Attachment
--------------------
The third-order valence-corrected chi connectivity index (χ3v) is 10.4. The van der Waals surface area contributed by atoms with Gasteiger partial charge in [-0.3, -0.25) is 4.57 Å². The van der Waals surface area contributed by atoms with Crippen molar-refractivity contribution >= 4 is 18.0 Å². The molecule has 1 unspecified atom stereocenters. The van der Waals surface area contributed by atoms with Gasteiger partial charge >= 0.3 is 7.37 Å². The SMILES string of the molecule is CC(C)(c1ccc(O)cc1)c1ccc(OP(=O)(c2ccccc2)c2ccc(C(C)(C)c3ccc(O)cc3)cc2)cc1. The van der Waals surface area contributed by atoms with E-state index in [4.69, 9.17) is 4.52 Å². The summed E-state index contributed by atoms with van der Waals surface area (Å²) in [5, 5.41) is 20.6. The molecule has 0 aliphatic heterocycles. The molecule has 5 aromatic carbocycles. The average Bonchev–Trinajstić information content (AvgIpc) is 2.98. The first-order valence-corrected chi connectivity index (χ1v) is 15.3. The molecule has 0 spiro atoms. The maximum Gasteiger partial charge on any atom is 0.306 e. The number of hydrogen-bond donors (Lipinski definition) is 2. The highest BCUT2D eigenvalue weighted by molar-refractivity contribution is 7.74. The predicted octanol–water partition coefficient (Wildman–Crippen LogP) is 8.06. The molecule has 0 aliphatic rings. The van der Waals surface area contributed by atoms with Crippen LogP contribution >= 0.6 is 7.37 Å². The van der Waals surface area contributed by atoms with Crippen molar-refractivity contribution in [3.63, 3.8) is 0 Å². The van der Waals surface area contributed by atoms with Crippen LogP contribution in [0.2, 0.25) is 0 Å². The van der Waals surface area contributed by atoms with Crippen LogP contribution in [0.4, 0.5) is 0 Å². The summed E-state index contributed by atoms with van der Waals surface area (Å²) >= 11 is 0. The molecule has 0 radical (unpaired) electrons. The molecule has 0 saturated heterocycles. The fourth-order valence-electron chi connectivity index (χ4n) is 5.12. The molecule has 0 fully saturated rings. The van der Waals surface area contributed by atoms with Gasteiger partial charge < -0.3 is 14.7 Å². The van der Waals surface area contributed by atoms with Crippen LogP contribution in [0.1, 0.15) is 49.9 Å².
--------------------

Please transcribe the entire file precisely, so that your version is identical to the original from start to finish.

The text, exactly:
The third-order valence-corrected chi connectivity index (χ3v) is 10.4. The van der Waals surface area contributed by atoms with Gasteiger partial charge in [-0.3, -0.25) is 4.57 Å². The van der Waals surface area contributed by atoms with Crippen molar-refractivity contribution >= 4 is 18.0 Å². The molecule has 1 unspecified atom stereocenters. The van der Waals surface area contributed by atoms with Gasteiger partial charge >= 0.3 is 7.37 Å². The SMILES string of the molecule is CC(C)(c1ccc(O)cc1)c1ccc(OP(=O)(c2ccccc2)c2ccc(C(C)(C)c3ccc(O)cc3)cc2)cc1. The van der Waals surface area contributed by atoms with E-state index in [4.69, 9.17) is 4.52 Å². The summed E-state index contributed by atoms with van der Waals surface area (Å²) in [5, 5.41) is 20.6. The molecule has 0 aliphatic heterocycles. The molecule has 5 aromatic carbocycles. The average Bonchev–Trinajstić information content (AvgIpc) is 2.98. The first-order valence-corrected chi connectivity index (χ1v) is 15.3. The molecule has 0 spiro atoms. The maximum Gasteiger partial charge on any atom is 0.306 e. The number of hydrogen-bond donors (Lipinski definition) is 2. The highest BCUT2D eigenvalue weighted by molar-refractivity contribution is 7.74. The predicted octanol–water partition coefficient (Wildman–Crippen LogP) is 8.06. The molecule has 0 aliphatic rings. The van der Waals surface area contributed by atoms with Crippen LogP contribution >= 0.6 is 7.37 Å². The van der Waals surface area contributed by atoms with Crippen molar-refractivity contribution in [3.63, 3.8) is 0 Å². The van der Waals surface area contributed by atoms with Crippen LogP contribution in [0.2, 0.25) is 0 Å². The van der Waals surface area contributed by atoms with Crippen LogP contribution in [0.4, 0.5) is 0 Å². The summed E-state index contributed by atoms with van der Waals surface area (Å²) >= 11 is 0. The molecule has 0 radical (unpaired) electrons. The molecule has 0 saturated heterocycles. The fourth-order valence-electron chi connectivity index (χ4n) is 5.12. The molecule has 0 fully saturated rings. The van der Waals surface area contributed by atoms with Gasteiger partial charge < -0.3 is 14.7 Å². The van der Waals surface area contributed by atoms with Crippen LogP contribution in [0.1, 0.15) is 49.9 Å².